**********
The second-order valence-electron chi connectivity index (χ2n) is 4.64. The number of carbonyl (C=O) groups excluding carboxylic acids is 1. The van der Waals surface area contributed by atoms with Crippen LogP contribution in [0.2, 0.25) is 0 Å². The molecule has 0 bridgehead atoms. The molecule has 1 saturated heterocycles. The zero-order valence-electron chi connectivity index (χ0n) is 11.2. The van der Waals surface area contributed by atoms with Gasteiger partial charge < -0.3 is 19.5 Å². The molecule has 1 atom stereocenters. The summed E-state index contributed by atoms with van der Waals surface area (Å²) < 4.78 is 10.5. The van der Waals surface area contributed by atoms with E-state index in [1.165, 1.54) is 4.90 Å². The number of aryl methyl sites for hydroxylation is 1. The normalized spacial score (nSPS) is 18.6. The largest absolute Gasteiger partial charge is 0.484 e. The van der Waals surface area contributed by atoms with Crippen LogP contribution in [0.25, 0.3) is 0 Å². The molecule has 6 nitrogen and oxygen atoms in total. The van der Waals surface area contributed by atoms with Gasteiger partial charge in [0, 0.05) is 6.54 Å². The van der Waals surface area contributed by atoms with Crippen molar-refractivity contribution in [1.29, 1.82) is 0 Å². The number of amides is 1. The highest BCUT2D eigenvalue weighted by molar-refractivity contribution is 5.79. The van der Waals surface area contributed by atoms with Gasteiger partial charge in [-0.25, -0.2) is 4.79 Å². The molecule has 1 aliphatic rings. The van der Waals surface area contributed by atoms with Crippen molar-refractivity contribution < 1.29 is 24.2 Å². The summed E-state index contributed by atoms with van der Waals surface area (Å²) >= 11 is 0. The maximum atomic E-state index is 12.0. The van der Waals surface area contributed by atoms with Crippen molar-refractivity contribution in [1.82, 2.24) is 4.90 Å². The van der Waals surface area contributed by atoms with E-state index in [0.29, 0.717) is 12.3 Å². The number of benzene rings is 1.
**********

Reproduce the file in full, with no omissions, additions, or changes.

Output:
The second-order valence-electron chi connectivity index (χ2n) is 4.64. The number of carbonyl (C=O) groups excluding carboxylic acids is 1. The van der Waals surface area contributed by atoms with Crippen LogP contribution in [0.2, 0.25) is 0 Å². The molecule has 0 bridgehead atoms. The molecule has 1 saturated heterocycles. The zero-order valence-electron chi connectivity index (χ0n) is 11.2. The van der Waals surface area contributed by atoms with Gasteiger partial charge < -0.3 is 19.5 Å². The molecule has 1 atom stereocenters. The summed E-state index contributed by atoms with van der Waals surface area (Å²) < 4.78 is 10.5. The van der Waals surface area contributed by atoms with E-state index in [1.165, 1.54) is 4.90 Å². The number of aryl methyl sites for hydroxylation is 1. The normalized spacial score (nSPS) is 18.6. The largest absolute Gasteiger partial charge is 0.484 e. The van der Waals surface area contributed by atoms with Crippen LogP contribution in [0.25, 0.3) is 0 Å². The molecule has 6 nitrogen and oxygen atoms in total. The van der Waals surface area contributed by atoms with Gasteiger partial charge in [0, 0.05) is 6.54 Å². The van der Waals surface area contributed by atoms with Crippen molar-refractivity contribution in [1.29, 1.82) is 0 Å². The number of amides is 1. The highest BCUT2D eigenvalue weighted by molar-refractivity contribution is 5.79. The van der Waals surface area contributed by atoms with Gasteiger partial charge in [-0.25, -0.2) is 4.79 Å². The molecule has 1 aliphatic rings. The van der Waals surface area contributed by atoms with Crippen molar-refractivity contribution < 1.29 is 24.2 Å². The summed E-state index contributed by atoms with van der Waals surface area (Å²) >= 11 is 0. The maximum atomic E-state index is 12.0. The van der Waals surface area contributed by atoms with Crippen molar-refractivity contribution in [1.82, 2.24) is 4.90 Å². The van der Waals surface area contributed by atoms with E-state index in [0.29, 0.717) is 12.3 Å². The number of benzene rings is 1.